Human beings have the mental-emotional capacity to refuse to be characterized by constructed categories. We don’t have to submit to the quantification of the self and the social. Centering the self again allows us to actively and consciously prioritize where we invest our energy. It is up to us as individuals to decide which channels of investing, creating, and receiving energy are healthy, refreshing, and vital. Further, cultivating consciousness will allow us to redefine our relationship to technology and to reclaim our freedom.
The first book we read in the Core Program at Bard College Berlin was Plato’s Republic. Through the figure of Socrates, Plato reminded us that agency is easily lost. Yet agency is essential if we are to live a conscious life. I would put forward that the first step in winning agency back is to find complete stillness, silent self-reflection in a world that is ever demanding of performances, efforts, and achievements. A conscious self doesn’t contradict an active one. On the contrary, if we embed our ambitions into a self-constructed — and not externally-constructed — system of meaning, if we define worthiness critically and on our own terms, then “human doings” might again become human beings.
The term “human doings” was coined by the psychologist and meditation teacher Dr. Tara Brach. Her teachings combine Western psychology and Eastern spiritual practices to cultivate a conscious inner life and to support active engagement with the outer world — a balance many of us so easily lose. Her approach of combining different regional philosophies and practices shows that creating space for the self goes beyond physical territory and temporal spheres. In her lecture The Sacred Pause she describes the need to constantly do some-thing, to define oneself by a constant chain of activity. But human beings, I realize, must come back to themselves and remember to simply be.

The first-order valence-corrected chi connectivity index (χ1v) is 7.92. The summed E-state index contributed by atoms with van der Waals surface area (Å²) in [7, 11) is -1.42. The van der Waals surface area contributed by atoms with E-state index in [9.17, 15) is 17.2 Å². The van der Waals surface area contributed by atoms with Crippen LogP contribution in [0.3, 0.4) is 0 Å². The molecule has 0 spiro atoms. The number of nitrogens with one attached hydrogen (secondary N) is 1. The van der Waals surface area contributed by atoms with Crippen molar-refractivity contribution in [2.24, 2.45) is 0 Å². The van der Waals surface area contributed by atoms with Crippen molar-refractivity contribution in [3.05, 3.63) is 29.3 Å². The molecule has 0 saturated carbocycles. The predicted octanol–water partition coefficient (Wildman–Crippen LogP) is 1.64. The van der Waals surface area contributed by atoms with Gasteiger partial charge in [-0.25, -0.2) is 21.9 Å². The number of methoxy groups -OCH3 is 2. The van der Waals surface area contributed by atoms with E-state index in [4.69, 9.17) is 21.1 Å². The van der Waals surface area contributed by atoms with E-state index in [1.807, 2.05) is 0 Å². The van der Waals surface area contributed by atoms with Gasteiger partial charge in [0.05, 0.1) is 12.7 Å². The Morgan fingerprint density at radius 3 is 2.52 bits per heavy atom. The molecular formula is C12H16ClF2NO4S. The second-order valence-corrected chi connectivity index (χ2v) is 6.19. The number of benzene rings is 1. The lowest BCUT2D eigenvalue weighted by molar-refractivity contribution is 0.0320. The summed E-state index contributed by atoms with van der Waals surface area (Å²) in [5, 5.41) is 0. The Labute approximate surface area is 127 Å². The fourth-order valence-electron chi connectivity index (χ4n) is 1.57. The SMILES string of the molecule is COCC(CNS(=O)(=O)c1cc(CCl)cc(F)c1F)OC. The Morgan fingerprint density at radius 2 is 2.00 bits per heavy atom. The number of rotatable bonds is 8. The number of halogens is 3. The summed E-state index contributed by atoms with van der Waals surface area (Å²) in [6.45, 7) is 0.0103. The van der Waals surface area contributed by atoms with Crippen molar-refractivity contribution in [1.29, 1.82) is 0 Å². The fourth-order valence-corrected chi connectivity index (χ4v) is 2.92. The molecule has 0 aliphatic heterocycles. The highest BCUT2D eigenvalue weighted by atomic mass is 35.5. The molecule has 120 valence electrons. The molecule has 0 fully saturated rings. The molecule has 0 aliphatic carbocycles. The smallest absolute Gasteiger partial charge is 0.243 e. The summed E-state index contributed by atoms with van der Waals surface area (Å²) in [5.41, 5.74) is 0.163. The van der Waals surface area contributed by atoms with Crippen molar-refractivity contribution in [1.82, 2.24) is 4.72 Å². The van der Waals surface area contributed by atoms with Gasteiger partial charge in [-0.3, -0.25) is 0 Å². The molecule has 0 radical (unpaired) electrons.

In The Metric Society Mau describes how human beings almost necessarily follow the current trends of a society that quantifies major areas of our life. We cannot avoid the fact that our unique being is expressed in comparable data. However, Dr. Brach’s work and the articles in Geo Wissen show that human beings have agency, that we can define our worth ourselves.
The length of the chain of duties and work, the number of our accomplishments, does not define our value. It can even be harmful when we only seek accomplishments in order to please others and forget ourselves. Pausing and reflecting, questioning why and wherein we find meaning, are crucial to rebuilding a healthy relationship with ourselves. And the rest that comes in such pauses does not, in fact, mean inefficiency. It is its own form of healing, of exploration, and of regeneration.
Sarah Nassabieh was born and raised in Berlin and has a Lebanese background. Currently, she studies Humanities, the Arts and Social Thought at Bard College Berlin and writes for the student blog Die Bärliner.